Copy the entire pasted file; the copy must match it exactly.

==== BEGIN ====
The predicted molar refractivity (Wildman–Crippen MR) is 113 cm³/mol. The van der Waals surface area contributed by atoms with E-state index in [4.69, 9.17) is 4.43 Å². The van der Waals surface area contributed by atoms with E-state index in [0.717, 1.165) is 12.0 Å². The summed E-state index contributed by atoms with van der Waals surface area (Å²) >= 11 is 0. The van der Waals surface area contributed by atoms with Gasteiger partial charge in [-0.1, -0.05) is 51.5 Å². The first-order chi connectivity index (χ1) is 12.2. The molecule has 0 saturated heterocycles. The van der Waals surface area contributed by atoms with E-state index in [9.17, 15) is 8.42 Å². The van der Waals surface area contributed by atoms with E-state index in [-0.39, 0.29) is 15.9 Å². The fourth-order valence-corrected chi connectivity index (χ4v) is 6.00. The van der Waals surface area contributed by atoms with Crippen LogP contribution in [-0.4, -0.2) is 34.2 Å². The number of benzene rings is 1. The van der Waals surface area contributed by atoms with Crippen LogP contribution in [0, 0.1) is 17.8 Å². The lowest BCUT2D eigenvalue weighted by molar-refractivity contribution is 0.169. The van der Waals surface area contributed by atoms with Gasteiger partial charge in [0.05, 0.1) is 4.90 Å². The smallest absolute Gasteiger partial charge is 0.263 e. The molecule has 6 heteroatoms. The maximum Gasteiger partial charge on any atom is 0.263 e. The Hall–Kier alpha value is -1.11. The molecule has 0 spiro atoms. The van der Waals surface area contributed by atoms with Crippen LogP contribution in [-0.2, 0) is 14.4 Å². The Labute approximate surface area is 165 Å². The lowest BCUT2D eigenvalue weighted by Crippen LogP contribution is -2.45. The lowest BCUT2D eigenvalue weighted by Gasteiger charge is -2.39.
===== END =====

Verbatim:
The predicted molar refractivity (Wildman–Crippen MR) is 113 cm³/mol. The van der Waals surface area contributed by atoms with E-state index in [4.69, 9.17) is 4.43 Å². The van der Waals surface area contributed by atoms with E-state index in [0.717, 1.165) is 12.0 Å². The summed E-state index contributed by atoms with van der Waals surface area (Å²) >= 11 is 0. The van der Waals surface area contributed by atoms with Gasteiger partial charge in [-0.1, -0.05) is 51.5 Å². The first-order chi connectivity index (χ1) is 12.2. The molecule has 0 saturated heterocycles. The van der Waals surface area contributed by atoms with E-state index in [9.17, 15) is 8.42 Å². The van der Waals surface area contributed by atoms with E-state index in [-0.39, 0.29) is 15.9 Å². The fourth-order valence-corrected chi connectivity index (χ4v) is 6.00. The van der Waals surface area contributed by atoms with Crippen LogP contribution in [-0.4, -0.2) is 34.2 Å². The number of benzene rings is 1. The van der Waals surface area contributed by atoms with Crippen LogP contribution in [0, 0.1) is 17.8 Å². The lowest BCUT2D eigenvalue weighted by molar-refractivity contribution is 0.169. The van der Waals surface area contributed by atoms with Gasteiger partial charge in [0.05, 0.1) is 4.90 Å². The smallest absolute Gasteiger partial charge is 0.263 e. The molecule has 6 heteroatoms. The maximum Gasteiger partial charge on any atom is 0.263 e. The Hall–Kier alpha value is -1.11. The molecule has 0 spiro atoms. The van der Waals surface area contributed by atoms with Crippen LogP contribution in [-0.2, 0) is 14.4 Å². The Labute approximate surface area is 165 Å². The lowest BCUT2D eigenvalue weighted by Crippen LogP contribution is -2.45. The lowest BCUT2D eigenvalue weighted by Gasteiger charge is -2.39.